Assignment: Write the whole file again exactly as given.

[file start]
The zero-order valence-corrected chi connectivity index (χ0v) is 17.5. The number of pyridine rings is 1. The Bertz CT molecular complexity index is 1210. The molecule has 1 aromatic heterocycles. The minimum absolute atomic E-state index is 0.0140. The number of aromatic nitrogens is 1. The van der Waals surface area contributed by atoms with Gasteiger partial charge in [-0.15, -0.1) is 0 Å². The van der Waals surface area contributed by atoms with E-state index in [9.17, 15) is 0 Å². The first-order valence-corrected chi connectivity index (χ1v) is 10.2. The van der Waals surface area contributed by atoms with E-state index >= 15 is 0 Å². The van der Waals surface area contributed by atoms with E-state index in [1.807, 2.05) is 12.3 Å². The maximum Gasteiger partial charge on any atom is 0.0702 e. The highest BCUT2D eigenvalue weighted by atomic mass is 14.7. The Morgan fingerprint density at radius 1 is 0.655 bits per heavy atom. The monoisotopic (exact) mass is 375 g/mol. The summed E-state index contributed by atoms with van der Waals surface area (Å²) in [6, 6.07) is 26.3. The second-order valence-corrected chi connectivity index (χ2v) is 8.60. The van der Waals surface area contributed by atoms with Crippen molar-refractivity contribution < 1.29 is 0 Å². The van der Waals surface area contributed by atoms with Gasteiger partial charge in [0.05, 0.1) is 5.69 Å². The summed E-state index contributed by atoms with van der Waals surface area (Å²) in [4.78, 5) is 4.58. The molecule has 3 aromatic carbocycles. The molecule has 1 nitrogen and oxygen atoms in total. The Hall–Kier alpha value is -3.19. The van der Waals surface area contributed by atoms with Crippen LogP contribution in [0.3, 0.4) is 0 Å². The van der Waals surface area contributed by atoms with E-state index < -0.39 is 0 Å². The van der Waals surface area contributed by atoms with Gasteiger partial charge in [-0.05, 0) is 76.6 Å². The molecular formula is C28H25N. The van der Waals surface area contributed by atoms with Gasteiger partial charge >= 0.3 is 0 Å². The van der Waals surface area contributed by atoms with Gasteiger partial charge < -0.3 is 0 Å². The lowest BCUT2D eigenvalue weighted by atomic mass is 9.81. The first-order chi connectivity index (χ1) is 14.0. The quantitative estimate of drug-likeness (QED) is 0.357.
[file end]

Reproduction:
The zero-order valence-corrected chi connectivity index (χ0v) is 17.5. The number of pyridine rings is 1. The Bertz CT molecular complexity index is 1210. The molecule has 1 aromatic heterocycles. The minimum absolute atomic E-state index is 0.0140. The number of aromatic nitrogens is 1. The van der Waals surface area contributed by atoms with Gasteiger partial charge in [-0.15, -0.1) is 0 Å². The van der Waals surface area contributed by atoms with E-state index in [9.17, 15) is 0 Å². The first-order valence-corrected chi connectivity index (χ1v) is 10.2. The van der Waals surface area contributed by atoms with E-state index >= 15 is 0 Å². The van der Waals surface area contributed by atoms with E-state index in [1.807, 2.05) is 12.3 Å². The maximum Gasteiger partial charge on any atom is 0.0702 e. The highest BCUT2D eigenvalue weighted by atomic mass is 14.7. The Morgan fingerprint density at radius 1 is 0.655 bits per heavy atom. The monoisotopic (exact) mass is 375 g/mol. The summed E-state index contributed by atoms with van der Waals surface area (Å²) in [6, 6.07) is 26.3. The second-order valence-corrected chi connectivity index (χ2v) is 8.60. The van der Waals surface area contributed by atoms with Crippen molar-refractivity contribution < 1.29 is 0 Å². The van der Waals surface area contributed by atoms with Gasteiger partial charge in [0.05, 0.1) is 5.69 Å². The summed E-state index contributed by atoms with van der Waals surface area (Å²) in [4.78, 5) is 4.58. The molecule has 3 aromatic carbocycles. The molecule has 1 nitrogen and oxygen atoms in total. The Hall–Kier alpha value is -3.19. The van der Waals surface area contributed by atoms with Crippen LogP contribution in [0.3, 0.4) is 0 Å². The van der Waals surface area contributed by atoms with E-state index < -0.39 is 0 Å². The van der Waals surface area contributed by atoms with Gasteiger partial charge in [-0.05, 0) is 76.6 Å². The molecular formula is C28H25N. The van der Waals surface area contributed by atoms with Gasteiger partial charge >= 0.3 is 0 Å². The van der Waals surface area contributed by atoms with Gasteiger partial charge < -0.3 is 0 Å². The lowest BCUT2D eigenvalue weighted by atomic mass is 9.81. The first-order chi connectivity index (χ1) is 14.0. The quantitative estimate of drug-likeness (QED) is 0.357.